Mysterious Mass Grave Found in Wales May Contain Bodies of Vikings’ Slaves
Archaeologists have uncovered a mysterious mass grave dating back 1,600 years in Wales containing the remains of 86 individuals. Researchers are now attempting to explain strange characteristics regarding the people’s age, gender and race. Could these remains be those of slaves brought there by the Vikings?
The discovery was made by experts from Archaeology of Wales on the island of Anglesey. While carrying out a survey of a local college, the Coleg Menai in Llangefni, they found 32 skeletons in 2016. According to Wales Online , a further 54 were unearthed when a link road was built next to the college between the town in 2017.
Enigmatic Burial Grounds
The skeletons were taken away from the site for further tests and it was determined that the graves dated from approximately 1,600 years ago. The Daily Mail reports that ‘‘They were likely buried in the early medieval period after the Romans left Britain’’. This is the period known as the Dark Ages when civilization virtually collapsed in Europe. In the British Isles, it was a period of endemic warfare and when the Anglo-Saxon kingdoms of Wessex, Northumberland, and Mercia started to emerge.
Researchers carried out an isotope analysis of the remains in order to identify their origins. They expected to find that the remains were of local people who had died in the Dark Ages. Instead, they found that the skeletons included those of people who came from across Europe.
“Some individuals came from western Britain, where the border is today between England and Wales, a couple from Scandinavia and a couple from Mediterranean places like Spain,” said Dr. Irene Garcia Rovira of Archaeology Wales [via Wales Online].
Some of the bones from the ancient burial ground. Credit: Archaeology Wales .
Vikings and slaves
This was remarkable because in the aftermath of the collapse of the Roman Empire, long-distance travel was believed to have been virtually impossible because of war and a breakdown in the trade network. The experts were baffled as to how so many people from so far away came to rest in an island off the North coast of Wales, and why.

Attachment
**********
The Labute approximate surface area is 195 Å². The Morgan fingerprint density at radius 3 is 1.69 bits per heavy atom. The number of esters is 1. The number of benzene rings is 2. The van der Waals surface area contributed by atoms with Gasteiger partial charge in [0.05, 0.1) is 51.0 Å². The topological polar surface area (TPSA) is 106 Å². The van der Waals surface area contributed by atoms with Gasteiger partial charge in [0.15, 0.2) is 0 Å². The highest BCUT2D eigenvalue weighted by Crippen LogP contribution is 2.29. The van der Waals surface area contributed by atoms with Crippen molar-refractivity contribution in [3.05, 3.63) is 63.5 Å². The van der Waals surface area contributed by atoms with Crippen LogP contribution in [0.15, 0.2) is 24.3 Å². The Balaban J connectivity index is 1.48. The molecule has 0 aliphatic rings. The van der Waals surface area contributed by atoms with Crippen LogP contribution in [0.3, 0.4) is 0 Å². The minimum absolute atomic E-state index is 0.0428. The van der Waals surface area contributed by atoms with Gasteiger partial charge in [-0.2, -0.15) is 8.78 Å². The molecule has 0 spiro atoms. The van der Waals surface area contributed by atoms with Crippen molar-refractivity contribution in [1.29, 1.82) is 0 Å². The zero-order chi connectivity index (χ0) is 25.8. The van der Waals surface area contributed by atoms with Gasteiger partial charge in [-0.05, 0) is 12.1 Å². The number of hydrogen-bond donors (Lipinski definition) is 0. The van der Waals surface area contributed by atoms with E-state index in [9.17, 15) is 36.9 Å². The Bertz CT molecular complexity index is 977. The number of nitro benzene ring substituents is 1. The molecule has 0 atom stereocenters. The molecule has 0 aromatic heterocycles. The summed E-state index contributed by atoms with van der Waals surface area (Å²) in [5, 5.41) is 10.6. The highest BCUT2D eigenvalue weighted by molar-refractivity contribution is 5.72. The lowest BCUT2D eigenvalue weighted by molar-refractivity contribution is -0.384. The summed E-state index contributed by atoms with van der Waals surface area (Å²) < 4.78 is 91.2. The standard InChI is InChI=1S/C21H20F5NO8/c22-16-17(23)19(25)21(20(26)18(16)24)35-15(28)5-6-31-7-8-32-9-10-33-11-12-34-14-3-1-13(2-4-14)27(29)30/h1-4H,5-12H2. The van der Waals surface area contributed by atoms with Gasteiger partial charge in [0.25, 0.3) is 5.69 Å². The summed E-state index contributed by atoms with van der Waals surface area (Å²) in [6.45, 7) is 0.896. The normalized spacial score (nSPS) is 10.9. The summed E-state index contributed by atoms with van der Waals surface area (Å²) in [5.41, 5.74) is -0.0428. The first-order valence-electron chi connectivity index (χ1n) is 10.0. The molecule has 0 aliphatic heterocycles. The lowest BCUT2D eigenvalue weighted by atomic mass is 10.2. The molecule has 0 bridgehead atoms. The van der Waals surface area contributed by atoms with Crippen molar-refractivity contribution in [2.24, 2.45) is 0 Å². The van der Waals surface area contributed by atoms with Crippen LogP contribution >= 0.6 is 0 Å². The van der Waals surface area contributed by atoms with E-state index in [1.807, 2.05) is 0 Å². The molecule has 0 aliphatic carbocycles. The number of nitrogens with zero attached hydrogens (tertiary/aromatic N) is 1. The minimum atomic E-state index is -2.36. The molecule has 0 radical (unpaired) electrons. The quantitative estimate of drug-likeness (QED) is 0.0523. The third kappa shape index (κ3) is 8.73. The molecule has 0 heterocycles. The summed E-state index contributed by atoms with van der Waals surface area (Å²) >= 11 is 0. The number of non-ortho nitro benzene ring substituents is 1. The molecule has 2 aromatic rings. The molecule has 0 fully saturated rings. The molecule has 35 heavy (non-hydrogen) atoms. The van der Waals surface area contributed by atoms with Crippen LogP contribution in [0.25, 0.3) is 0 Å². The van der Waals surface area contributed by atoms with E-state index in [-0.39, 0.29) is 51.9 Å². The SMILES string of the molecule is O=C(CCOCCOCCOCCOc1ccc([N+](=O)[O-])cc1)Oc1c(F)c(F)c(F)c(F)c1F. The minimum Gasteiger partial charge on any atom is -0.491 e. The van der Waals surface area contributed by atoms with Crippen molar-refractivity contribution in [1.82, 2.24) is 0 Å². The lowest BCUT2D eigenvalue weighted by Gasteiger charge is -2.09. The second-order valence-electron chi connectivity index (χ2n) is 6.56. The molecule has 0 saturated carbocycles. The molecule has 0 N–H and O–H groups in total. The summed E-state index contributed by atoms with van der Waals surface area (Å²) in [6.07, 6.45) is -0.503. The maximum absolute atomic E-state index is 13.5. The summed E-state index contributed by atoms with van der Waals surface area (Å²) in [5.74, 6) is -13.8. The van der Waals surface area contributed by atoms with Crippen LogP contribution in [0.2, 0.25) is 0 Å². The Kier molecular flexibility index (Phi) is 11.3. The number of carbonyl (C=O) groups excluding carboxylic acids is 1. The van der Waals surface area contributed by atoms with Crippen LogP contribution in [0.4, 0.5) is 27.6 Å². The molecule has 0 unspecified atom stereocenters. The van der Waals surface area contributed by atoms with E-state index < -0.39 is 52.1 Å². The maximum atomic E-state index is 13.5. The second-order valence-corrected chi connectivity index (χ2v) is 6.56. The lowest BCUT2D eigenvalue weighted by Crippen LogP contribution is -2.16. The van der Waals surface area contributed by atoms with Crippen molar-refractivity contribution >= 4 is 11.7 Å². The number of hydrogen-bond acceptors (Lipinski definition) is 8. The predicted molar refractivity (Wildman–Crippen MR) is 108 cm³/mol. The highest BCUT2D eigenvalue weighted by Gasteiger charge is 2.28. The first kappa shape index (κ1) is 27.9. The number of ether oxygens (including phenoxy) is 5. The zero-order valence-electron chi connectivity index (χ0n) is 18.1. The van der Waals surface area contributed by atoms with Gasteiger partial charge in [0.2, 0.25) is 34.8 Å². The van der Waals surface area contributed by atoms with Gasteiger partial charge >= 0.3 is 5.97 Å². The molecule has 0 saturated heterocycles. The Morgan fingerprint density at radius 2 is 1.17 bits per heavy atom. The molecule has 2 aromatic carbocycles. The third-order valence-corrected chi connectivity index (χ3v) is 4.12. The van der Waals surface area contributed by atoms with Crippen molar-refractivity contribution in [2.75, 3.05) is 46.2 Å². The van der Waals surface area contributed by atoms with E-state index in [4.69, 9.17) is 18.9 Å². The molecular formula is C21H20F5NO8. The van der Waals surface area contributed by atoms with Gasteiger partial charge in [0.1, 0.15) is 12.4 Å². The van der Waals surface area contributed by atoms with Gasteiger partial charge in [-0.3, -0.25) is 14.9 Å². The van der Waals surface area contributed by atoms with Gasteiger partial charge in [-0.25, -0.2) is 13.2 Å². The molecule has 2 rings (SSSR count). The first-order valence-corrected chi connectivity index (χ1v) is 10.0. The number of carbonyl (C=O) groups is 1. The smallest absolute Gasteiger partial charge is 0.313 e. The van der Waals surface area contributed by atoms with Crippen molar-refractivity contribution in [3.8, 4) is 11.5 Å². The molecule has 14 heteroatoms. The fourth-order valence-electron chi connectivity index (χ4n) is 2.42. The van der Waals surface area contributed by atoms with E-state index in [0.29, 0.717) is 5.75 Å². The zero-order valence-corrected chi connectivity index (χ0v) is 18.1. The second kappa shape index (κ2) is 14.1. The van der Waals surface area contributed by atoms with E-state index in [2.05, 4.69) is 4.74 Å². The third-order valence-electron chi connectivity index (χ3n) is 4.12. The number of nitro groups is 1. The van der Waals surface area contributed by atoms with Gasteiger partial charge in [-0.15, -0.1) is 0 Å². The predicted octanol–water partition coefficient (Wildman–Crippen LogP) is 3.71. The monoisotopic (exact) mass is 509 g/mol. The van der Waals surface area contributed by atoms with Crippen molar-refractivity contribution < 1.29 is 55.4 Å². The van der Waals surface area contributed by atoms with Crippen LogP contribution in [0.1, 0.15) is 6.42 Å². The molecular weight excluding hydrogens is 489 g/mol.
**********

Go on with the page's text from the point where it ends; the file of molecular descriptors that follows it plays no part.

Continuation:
In the period when the individuals were interred in the cemetery, the island of Anglesey was controlled by the Viking kingdom of Dublin. It appears that many Irish settlers migrated to the island. Dublin at this time was one of the centers of the slave trade in Europe. Those who were buried in the graves were possibly slaves that had been brought to Anglesey by the Vikings based in Ireland. However, it appears that Anglesey was only under the control of the Dublin Norse for a few years and why so many people from so far away were buried at the site is still a mystery.
Could the bodies belong to slaves captured by the Vikings? ( public domain image )
The origin of the dead was not the only peculiarity about the skeletons. The Daily Mail reports that the ‘‘experts were puzzled to find the mass grave included more females than males’’. Why this is the case is unknown. The majority of the remains came from people who died in their mid-forties. Dr. Rovira stated that ‘‘though young by today's standards, was relatively long-lived for the time'’ reports the World News Net .
To add to the mystery of the cemetery, not many grave goods were found. A 2 nd century AD Celtic brooch was among the few items retrieved. A Roman coin was also uncovered. These items date to a period much earlier than when the dead were buried in the cemetery.
The CEO of the college, Dafydd Evans has pledged to collaborate with the authorities to put any artifacts uncovered on display at the local Oriel Ynys Mon museum.
There is expected to be more work carried out at the site. This may help to solve the mystery of burial grounds and its skeletons, which could potentially radically change our knowledge about the Dark Ages. However, it seems that the remarkable and peculiar graves will remain a mystery for some time to come.
Top image: One of the skeletons found beneath Coleg Menai in Llangefni, Wales. Credit: Archaeology Wales .
By Ed Whelan